“Gov. Cuomo will be signing the death warrants of hundreds if not thousands of people from the Central Brooklyn area if he does not stop the effort to close Interfaith,” said activist minister the Rev. Herbert Daughtry. “This community and beyond needs this hospital. Thousands of people rely on it.”
A spokesman for Gov. Andrew Cuomo told the AmNews, “State officials are working tirelessly to ensure that residents served by Interfaith continue to receive quality health care services in their community. The governor is fully committed to finding a solution that not only maintains current services in the community, but also lays the groundwork for long-term investments that will improve overall health outcomes and meet the area’s health care needs.”
Meanwhile, it’s been a trying week for those supporting hospitals that are on the brink of closing, but that doesn’t mean their work stops. Last week, court papers revealed that the hospital requested that bankruptcy proceedings begin as soon as possible. The New York State Health Department rejected a restructuring plan and refused financial help until Interfaith begins its shutdown process.
Initially, bankruptcy proceedings were set to be held on Aug. 15 in U.S. Bankruptcy Court in the Eastern District of New York. As part of the schedule, ifapproved, closing calls for inpatient admissions would end this week, and the emergency room would close on Sept. 14 once ambulances were diverted from the emergency. Inpatient services and outpatient services would be done by the middle of October, and the process would end with the closing of the rehabilitation centers on Nov. 14.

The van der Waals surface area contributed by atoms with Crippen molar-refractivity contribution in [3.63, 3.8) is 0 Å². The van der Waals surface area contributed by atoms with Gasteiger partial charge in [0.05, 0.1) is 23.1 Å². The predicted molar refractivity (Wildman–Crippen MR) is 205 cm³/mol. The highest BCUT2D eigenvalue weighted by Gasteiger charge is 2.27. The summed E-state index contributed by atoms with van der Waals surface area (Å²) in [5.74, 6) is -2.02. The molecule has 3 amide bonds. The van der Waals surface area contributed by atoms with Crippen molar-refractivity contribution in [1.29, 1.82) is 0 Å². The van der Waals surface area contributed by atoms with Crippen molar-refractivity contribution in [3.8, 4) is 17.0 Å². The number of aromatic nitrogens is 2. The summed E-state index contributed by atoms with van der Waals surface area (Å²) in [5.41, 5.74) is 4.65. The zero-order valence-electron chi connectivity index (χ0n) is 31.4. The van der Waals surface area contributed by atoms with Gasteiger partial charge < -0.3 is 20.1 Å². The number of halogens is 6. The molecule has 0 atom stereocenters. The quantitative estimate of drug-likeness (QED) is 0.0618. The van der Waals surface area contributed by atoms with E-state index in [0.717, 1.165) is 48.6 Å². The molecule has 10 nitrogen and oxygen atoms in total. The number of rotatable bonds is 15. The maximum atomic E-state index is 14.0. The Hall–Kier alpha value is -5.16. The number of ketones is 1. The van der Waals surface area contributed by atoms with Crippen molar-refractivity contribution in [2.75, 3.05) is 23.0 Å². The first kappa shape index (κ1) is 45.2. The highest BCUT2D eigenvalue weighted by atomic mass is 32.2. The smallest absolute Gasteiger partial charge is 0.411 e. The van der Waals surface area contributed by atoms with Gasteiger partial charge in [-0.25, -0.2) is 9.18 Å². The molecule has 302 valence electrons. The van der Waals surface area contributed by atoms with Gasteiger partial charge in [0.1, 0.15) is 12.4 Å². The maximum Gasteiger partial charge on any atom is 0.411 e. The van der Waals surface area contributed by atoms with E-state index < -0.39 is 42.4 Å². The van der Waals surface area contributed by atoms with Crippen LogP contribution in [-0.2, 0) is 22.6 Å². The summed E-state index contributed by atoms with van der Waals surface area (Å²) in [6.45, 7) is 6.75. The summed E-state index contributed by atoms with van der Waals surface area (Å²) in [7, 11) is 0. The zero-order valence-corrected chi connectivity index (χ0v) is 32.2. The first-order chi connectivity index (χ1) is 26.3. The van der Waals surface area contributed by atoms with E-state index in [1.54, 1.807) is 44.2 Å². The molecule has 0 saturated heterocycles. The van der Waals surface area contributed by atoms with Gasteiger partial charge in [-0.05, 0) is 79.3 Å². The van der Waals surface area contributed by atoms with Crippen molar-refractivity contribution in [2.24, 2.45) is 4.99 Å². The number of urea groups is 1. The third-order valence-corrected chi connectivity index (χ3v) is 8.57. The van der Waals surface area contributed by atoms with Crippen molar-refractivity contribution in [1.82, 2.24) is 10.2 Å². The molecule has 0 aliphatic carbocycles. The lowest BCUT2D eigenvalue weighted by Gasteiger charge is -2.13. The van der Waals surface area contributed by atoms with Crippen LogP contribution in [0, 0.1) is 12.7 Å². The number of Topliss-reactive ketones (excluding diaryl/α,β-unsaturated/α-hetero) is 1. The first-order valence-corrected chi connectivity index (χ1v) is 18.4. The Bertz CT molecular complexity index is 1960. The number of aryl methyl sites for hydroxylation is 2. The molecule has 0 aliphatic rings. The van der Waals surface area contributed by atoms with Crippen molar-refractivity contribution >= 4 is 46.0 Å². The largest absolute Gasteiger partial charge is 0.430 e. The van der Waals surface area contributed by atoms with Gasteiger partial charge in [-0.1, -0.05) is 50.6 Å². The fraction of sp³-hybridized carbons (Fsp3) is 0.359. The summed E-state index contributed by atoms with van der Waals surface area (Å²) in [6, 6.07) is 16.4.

This week, however, it was announced that bankruptcy hearings would be pushed back from Aug. 15 to Aug. 26. That gives activists and the New York State Nurses Association time to regroup and figure out the future of their livelihoods and Interfaith.
In a letter to his constituents, New York City mayoral candidate and current Public Advocate Bill de Blasio addressed the slated closings of Interfaith and Long Island College Hospital (LICH) and the necessity of Brooklynites having a hospital they can get to quickly in case of an emergency.
“New York City has already lost more than a dozen hospitals in the past decade, contributing to a growing health care crisis,” wrote de Blasio. “It is important that New Yorkers are aware of these imminent service cuts, which could dramatically increase travel time to the nearest hospital for more than 250,000 Brooklyn residents.”
“As I write, two safety-net hospitals in Brooklyn—Interfaith Medical Center and Long Island College Hospital (L.I.C.H.)—are poised to shut their doors,” continued De Blasio. “And four more neighborhood hospitals—Wyckoff Heights Medical Center, Kingsbridge Jewish, Brookdale and SUNY Downstate—are teetering on the brink. We cannot afford to lose these vital health care facilities, and we will keep fighting to keep their doors open.“
It might have been midnight on Saturday, but that didn’t stop a host of Central Brooklyn residents from belting out at the top of their lungs, “Keep Interfaith open, Cuomo!” while City Council candidate Jelani Mashariki marched around the embattled hospital on Atlantic Avenue in Bed-Stuy. Doctors and nurses fired up residents, activists and political figures such as Comptroller John Liu, Jelani Mashiriki and District Leader Robert Cornegy for the overnight vigil this past weekend.